July 18, 2008
Thanks to my subscribers, regular readers and drop-ins. For what it’s worth Ethical Martini has now had over 20,000 unique visitors. That’s Ok in just over a year, for a blog that came from left field.
And I’d just like to say: “You’re all unique.”
I hope I keep you informed and entertained. Drop me a line, or join the fun. Applications now open for keen, ethical, martini-friendly and outspoken accomplices.
June 17, 2008
Singapore blogger, lawyer and general pain in the ass of the Singapore government, Gopalan Nair was back in court Monday. He is now facing new charges and his bail conditions mean that he has to report to the police station every morning at 9am and can be held there all day.
His life is on hold, but there is virtual silence from the blogosphere. What’s happened to all of the hype about freedom of expression.
Turn your back until it’s your turn to be persecuted, then wonder why you’re alone.
Do not forget the case of Gopalan Nair. Singapore today, where next?
Chia Ti Lik’s update 17 June 2008
June 6, 2008
I just saw an AFP news feed, 8 hours ago [around 7 on Thursday evening Sydney time], saying the Singapore blogger Gopalan Nair has been released. As of now I can’t find any coverage in the NZ Herald or the Dominion Post.
Nair posted $5000 bail and walked out of prison after four days, but without his US passport. Nair arrived in Singapore on 25 May and challenged authorities to come and get him from his hotel.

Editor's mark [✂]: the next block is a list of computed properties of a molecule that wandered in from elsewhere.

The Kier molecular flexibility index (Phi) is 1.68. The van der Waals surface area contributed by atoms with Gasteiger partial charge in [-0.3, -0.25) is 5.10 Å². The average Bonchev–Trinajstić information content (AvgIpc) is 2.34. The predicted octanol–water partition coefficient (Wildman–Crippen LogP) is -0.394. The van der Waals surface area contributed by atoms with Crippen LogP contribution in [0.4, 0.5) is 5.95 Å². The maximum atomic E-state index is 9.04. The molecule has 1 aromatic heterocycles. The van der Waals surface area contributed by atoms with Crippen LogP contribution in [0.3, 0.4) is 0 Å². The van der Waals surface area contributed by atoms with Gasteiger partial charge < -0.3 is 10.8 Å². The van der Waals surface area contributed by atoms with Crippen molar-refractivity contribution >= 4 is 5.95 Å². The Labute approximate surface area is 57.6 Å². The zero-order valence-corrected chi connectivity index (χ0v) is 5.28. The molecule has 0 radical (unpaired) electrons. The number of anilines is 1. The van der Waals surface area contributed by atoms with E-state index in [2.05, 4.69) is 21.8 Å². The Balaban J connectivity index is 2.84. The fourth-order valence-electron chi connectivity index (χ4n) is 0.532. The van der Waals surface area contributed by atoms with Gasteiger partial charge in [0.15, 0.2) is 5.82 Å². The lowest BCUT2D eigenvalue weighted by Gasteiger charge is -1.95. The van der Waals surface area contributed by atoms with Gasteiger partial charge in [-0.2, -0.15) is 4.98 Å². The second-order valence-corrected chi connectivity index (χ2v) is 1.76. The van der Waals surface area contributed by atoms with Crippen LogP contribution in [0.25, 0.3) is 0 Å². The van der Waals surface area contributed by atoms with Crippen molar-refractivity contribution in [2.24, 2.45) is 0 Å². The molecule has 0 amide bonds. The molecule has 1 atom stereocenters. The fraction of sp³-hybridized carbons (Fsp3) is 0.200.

He had posted his room and phone numbers on Singapore Dissident [link inside]. Gopalan’s charged with insulting a judge in a defamation case involving two of his political allies. His blog, regularly criticises the government.
The Committee to Protect Journalists is protesting Nair’s arrest. He was in Singapore to cover the defamation trial involving Democratic Party activists Dr. Chee Soon Juan and Chee Siok Chin.
That trial is also a story worth following as Nair is trapped in Singapore and now facing serious defamation charges himself.
Read the rest of this entry »
March 29, 2008
My colleague Helen doesn’t like the idea of virtual discussions, she doesn’t really fancy blogging as a way of having a “conversation”. As a “hackademic” she still thinks like a journo and prefers to yarn with mates and peers in the bar. It seems a lot of journos feel that way.
I’ve had a few comments on my recent “why do we need shorthand” post, but it’s been interesting to find out from doing the rounds of newshound watering holes that it has been much more widely read and discussed than the few comments on the blog would lead us to assume.
A meeting in my office with Mike Fletcher of the JTO elicited the information that my comments have caused some traditional hacks to palpitate at the heresy of thought that shorthand might no longer be a core skill for our young graduates. The day before, a phone call from a senior Auckland news editor alerted me to the fact that there’s a subterranean conversation about shorthand underway. “Ah,” I thought, “this is interesting”. Read the rest of this entry »